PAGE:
Training Log #1

8 08 2009

After spending five days at work, I finally got Wednesday and Thursday off, so I went to jujitsu class on Wednesday, and striking class on Thursday.

When I got to the gym on Wednesday, I got changed into my gi top and board shorts. I used to wear gi pants before, but I like wearing the board shorts more because it allows for more range of movement with my legs, plus I’ve noticed that the gi pants don’t really stay on me that well. Don’t know why.

Anyway, after getting changed, we got ourselves warmed up by….playing dodgeball. I’m not kidding. Well, it got me warmed up for the class, which involved three basic moves from guard: kimura, sit up sweep, and guillotine choke. These three attacks can work in a combo, like if I tried to put someone in a kimura and he postures up, I could combo that into a sit up sweep and get into mount position. Likewise, if he isn’t letting me get that sit up sweep, I could combo that into a guillotine choke, and then combo into the kimura I can’t get the choke, and then so on.

This is known as having a “machine gun” submission game. This involves on going from one submission to another submission or a sweep, to yet another submission or another sweep. The type of game keeps your opponent busy and focused on avoiding the sweep/submission than trying to break your guard.

Still don’t get it? Well, imagine if you’re standing with an experienced opponent, and you’re throwing single strikes all day. Not gonna work, right? Your strikes are not gonna go through, and most of them will be countered. If you throw combos at your opponent, your chances of landing an attack or knocking him out increase. Same thing with fighting on the ground. Get it now? Ok, good.

Anyway, after working with these three moves, we did a drill that involved the person on his back to sweep or submit the person in his guard with those some moves while the guy on top is trying to pass his guard. I started on my back and tried my best to get my opponent from breaking my guard, but no luck. Second time, while I was on top, I fared a little bit better. I was able to get into half guard, but as I trying to get out, the instructor said “Ok, now all moves are legal!”


Next thing I know, I either got kimura’d or swept from half guard (I can’t remember for the life of me because it’s been three days and I have the memory of a dried up goldfish), and the next time on top, I got armbar’d. Lucky for me, the guy I was with was dead tired, so I decided to take his place on my back.

My next partner was Anthony, a small guy. Nothing special, right? But remember, this is jujitsu we’re talking about, it’s history has been built from small guys making big guys like me tap out. So, just as soon as we start, he starts going for an Ezekiel Choke, in guard. Now, I’ve only been doing this for roughly about a year, but I do know this: you NEVER want to go for any kind of choke while in someone’s guard. Having your arms out there is basically an open invitation to getting put into a submission and playing the “three-tap” symphony.

So, as he was going for the choke, I used my long legs (and decent flexibility) to put my legs over his arms and push him away before sliding my left leg under his right arm and rolling over for an omoplata. In addition to sounding pretty funny, it’s actually one of the moves I could do without thinking. It’s kinda like a kimura, but with your legs. Check it out on youtube if you wanna know how to pull it off.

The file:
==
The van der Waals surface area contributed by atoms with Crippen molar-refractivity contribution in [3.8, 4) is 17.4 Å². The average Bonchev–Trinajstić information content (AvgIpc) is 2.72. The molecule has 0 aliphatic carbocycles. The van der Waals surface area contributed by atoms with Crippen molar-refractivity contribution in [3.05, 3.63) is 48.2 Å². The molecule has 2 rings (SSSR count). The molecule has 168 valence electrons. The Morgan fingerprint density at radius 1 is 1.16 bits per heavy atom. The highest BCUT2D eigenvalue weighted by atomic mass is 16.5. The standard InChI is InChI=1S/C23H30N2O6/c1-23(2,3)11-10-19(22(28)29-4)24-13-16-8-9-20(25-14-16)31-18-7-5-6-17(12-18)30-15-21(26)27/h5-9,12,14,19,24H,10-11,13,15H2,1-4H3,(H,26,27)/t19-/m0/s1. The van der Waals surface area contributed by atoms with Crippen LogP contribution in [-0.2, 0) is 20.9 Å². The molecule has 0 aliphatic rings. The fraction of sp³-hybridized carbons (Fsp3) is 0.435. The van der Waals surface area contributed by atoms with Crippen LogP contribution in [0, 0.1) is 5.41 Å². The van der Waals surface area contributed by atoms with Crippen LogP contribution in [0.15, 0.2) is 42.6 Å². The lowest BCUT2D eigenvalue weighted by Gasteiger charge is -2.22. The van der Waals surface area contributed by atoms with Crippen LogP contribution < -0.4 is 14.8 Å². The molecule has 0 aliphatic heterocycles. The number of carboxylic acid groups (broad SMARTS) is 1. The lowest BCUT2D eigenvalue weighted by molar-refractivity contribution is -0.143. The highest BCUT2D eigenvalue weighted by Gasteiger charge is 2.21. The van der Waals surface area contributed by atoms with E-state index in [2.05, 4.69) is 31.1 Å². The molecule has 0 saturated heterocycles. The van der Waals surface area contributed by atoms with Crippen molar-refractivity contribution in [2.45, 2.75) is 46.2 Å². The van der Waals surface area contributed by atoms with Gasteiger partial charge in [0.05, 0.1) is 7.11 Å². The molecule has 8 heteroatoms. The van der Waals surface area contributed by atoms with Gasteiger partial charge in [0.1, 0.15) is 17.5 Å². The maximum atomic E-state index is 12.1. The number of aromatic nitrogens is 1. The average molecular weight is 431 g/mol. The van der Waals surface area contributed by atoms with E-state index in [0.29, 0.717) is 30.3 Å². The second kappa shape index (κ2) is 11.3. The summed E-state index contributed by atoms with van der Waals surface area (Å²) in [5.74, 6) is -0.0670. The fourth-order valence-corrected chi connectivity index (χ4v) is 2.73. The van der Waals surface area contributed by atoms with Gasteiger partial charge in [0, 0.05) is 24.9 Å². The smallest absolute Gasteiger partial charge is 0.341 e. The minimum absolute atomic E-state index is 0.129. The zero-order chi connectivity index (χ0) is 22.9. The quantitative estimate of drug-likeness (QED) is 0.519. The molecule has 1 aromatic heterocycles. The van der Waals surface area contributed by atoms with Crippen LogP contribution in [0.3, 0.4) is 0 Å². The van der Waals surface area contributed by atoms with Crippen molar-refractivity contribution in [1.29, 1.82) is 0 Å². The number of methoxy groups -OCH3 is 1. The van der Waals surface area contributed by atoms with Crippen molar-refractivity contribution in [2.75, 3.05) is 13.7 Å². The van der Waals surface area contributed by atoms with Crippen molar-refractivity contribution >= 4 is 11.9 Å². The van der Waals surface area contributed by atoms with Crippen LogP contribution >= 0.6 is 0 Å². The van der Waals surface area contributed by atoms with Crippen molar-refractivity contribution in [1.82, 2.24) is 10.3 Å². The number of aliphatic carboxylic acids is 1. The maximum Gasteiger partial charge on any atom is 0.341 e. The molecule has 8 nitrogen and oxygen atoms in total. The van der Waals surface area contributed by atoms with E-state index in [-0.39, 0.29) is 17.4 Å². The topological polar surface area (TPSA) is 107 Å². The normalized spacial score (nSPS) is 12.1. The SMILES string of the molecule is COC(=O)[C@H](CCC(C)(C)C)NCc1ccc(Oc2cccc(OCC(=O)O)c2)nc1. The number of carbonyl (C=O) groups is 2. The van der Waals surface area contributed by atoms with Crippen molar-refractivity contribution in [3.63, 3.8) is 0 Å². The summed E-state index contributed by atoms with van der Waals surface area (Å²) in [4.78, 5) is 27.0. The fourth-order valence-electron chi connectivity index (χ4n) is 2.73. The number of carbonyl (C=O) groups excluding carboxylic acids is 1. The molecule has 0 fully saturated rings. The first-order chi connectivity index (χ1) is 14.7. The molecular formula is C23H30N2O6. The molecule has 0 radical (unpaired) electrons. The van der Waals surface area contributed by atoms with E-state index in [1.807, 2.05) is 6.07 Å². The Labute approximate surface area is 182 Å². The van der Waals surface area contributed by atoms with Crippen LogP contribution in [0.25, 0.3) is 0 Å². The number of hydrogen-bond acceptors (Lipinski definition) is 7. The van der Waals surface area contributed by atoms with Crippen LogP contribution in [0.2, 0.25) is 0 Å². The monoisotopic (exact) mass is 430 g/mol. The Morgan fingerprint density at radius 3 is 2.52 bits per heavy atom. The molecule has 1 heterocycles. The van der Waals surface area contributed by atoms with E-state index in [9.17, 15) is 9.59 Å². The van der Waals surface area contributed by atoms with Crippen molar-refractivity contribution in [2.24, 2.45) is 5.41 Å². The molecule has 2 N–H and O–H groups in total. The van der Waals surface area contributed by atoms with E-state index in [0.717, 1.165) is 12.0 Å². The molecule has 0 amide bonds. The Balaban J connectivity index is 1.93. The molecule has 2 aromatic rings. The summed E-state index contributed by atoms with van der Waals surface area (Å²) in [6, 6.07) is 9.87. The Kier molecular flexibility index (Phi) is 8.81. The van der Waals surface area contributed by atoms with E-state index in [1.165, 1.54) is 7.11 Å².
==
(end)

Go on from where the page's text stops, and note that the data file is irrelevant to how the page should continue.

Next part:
After getting the tap out, I ended up facing another smaller kid, an d after a brief struggle, I got yet another omoplata. And that concluded the class.


Next day,  I went into “Striking for MMA”, which is basically working on striking, whether it’s boxing, muay thai, or kickboxing. Most of the time it’s a small class (I’ve been in classes that just had me and the coach, which allowed me to have my own private class for free), which is great because that means I get more attention and be able to work on technique a lot more. Of course, this also means I can’t really be slacking on those same techniques.

After a quick warmup with the skipping rope, we started the first drill, which involved bobbing and weaving underneath a rope as close as you can without touching it. The whole point of the drill is to learn how to obviously bob and weave underneath punches before replying with some of your own attacks. After going through this drill five times, we did it backwards fives times before going with the next drill, bag work.

This drill was based off of our coach yelling numbers 1-5, which stood for combos (1 being a jab, 2 being a jab-cross, 3 being a jab-cross-lead hook, etc.) we had to throw before finishing with a rear Thai kick. And on the even numbers, we had to switch feet before throwing that kick. After a round of that, one of three people in the class worked with Thai pads while the other two worked on the bag with those combos.

After all three of us worked on the pads, we through two rounds of more bag work, followed by two rounds of throwing Thai knees while putting the wall in a imaginary Thai clinch. Now, during these drills, I was getting really tired, and being pushed to my limits, and after that last round of knees, I collapsed. Just like that. I’m not sure what made me to do that, whether it was the heat, or that energy drink I had that made me crash in the worst way, or what. But whether it was, I got right back up and breathed as much as I can to regain some of my stamina back before doing a wall sit for about a minute before ending the class.

Well, that’s my days of training for ya, hope to see you next time!





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